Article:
I'll probably pass on your other ideas - whilst I'd love the challenge of home automation, my wife would throw a fit if after 6 months she still can't open the gate without a laptop and some jump-leads :D
     
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  6. foxhole

    foxhole

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    Gates will need up to 20mm gap for expansion when wet .
     
  7. foxhole

    foxhole

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  8. Harry Bloomfield

    Harry Bloomfield

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    I don't think that would cope with the expansion and contraction you mention in your earlier post of 20mm.

    I have just ordered one quite similar to that, for a garage side door. I'm curious about the permissible codes. Do the codes numbers have to in the right order; or just the right ones in any sequence; can one number be used twice in the unlock code; do the number have to be lowest number first? Anyone know?
     
  9. Ouch77

    Ouch77

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    20mm sounds reasonable - I work on a movement of up to 10% of the crossgrain distance, and given the timber had a thorough soaking over the past couple of weeks, and is now half-dry (at a guess), I've got a 10-15mm gap, so I reckon I'm about in the money - it's not sticking, but it will be interesting to see how big the gap gets after a long dry spell.

    Nice idea, but I'd prefer something that cannot be opened from inside without a key, and ideally also with a catch-only option for back-and-forth days when I want to shut the gate, but not lock it (say if I'm working in the front garden).

    If it's a purely mechanical device then I suspect the code is not order dependant - there was a combination keysafe on my mum's place that I had to decypher, and it wasn't fussy about the order the numbers were entered.
     
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  11. Harry Bloomfield

    Harry Bloomfield

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    It suggests 8000 different codes and 6 to 8 digits to unlock, with 13 different buttons and a cancel / clear button.
     
  12. Ouch77

    Ouch77

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    If the number order was important then it would be 1,235,520 permutations using only 6 of the 13 characters (for the maths geeks that's 13!/7!) - the fact they are advertising 8000 combinations says to me that number order isn't important. thus it's a combination of 8! / 5 which is 8064 combinations.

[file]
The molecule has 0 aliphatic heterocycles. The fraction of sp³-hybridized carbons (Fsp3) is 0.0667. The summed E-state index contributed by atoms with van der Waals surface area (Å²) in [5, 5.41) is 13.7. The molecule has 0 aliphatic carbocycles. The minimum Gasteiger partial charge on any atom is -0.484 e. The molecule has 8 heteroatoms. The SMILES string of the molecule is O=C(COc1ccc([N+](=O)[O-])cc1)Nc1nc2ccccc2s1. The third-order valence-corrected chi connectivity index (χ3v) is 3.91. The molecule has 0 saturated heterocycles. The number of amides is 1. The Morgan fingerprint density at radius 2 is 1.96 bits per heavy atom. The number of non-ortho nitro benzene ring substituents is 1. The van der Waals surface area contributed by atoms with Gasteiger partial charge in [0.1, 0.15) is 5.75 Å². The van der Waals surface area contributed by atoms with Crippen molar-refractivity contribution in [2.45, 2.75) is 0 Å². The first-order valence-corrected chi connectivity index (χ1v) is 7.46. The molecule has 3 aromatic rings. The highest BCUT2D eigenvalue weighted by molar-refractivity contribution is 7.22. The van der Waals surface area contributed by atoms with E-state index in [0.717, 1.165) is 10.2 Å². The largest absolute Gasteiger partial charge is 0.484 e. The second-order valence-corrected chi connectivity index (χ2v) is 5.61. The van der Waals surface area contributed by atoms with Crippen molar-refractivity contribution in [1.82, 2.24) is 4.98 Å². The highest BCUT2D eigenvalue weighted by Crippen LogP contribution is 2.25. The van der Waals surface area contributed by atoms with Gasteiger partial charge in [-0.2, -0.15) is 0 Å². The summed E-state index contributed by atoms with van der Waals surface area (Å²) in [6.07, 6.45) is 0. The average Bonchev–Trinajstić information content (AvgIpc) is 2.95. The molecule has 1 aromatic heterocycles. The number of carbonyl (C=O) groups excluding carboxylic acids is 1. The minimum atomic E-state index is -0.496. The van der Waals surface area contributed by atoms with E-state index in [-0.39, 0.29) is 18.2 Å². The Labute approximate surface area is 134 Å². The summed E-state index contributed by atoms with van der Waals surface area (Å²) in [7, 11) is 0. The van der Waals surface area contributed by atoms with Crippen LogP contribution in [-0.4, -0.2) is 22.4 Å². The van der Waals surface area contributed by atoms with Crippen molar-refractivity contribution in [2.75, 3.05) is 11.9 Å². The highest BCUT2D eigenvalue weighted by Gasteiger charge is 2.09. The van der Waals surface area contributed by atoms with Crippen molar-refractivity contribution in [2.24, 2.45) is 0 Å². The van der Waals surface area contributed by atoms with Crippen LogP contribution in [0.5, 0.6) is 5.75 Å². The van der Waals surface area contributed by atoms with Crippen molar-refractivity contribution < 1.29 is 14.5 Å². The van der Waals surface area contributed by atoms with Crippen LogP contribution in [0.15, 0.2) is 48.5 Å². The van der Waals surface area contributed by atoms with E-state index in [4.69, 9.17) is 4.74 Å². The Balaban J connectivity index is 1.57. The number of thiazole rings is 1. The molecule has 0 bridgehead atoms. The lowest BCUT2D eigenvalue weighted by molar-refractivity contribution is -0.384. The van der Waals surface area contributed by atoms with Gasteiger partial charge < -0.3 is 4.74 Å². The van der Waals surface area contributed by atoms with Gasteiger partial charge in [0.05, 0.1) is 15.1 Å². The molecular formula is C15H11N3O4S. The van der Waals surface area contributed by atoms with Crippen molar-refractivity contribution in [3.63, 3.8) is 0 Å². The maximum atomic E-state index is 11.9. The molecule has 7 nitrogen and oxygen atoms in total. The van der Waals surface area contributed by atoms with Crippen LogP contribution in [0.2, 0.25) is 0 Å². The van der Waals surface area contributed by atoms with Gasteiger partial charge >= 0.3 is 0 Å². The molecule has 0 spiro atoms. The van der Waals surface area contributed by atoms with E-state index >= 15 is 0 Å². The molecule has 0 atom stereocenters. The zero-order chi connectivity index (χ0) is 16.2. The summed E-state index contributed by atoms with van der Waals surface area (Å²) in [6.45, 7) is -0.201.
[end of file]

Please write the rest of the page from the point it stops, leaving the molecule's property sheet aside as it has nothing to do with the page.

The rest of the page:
descriptions of the maths principals here
     
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  13. rsgaz

    rsgaz

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    Those type of locks, you can just set one digit if you like, or all 13. They are all either unset, or set, so the possible combinations is 2^13 = 8192

    And yes, it doesn't matter what order you press them, so the real combinations is even less. If your code was 4 digits,
    (13/4)(12/3)(11/2)(10/1)= 715 combinations.
     
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  14. Ouch77

    Ouch77

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    Think I've almost found a solution, though it will involve having to chisel out a mortise:

    [​IMG]


    I'll still need to find a handle and cylinder for it, but that shouldn't be too challenging.

    Has anyone had any experience with Locinox hardware?
     
  15. foxhole

    foxhole

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    Looks like a sliding door lock?
    Will be very difficult to use where dimension aren’t stable .
     
  16. Ouch77

    Ouch77

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    On first look it does, I assume the hook element is to discourage prising the gate away from the frame. What I like is the long throw of the latch, which would help mitigate the effect of expansion/contraction of the frame.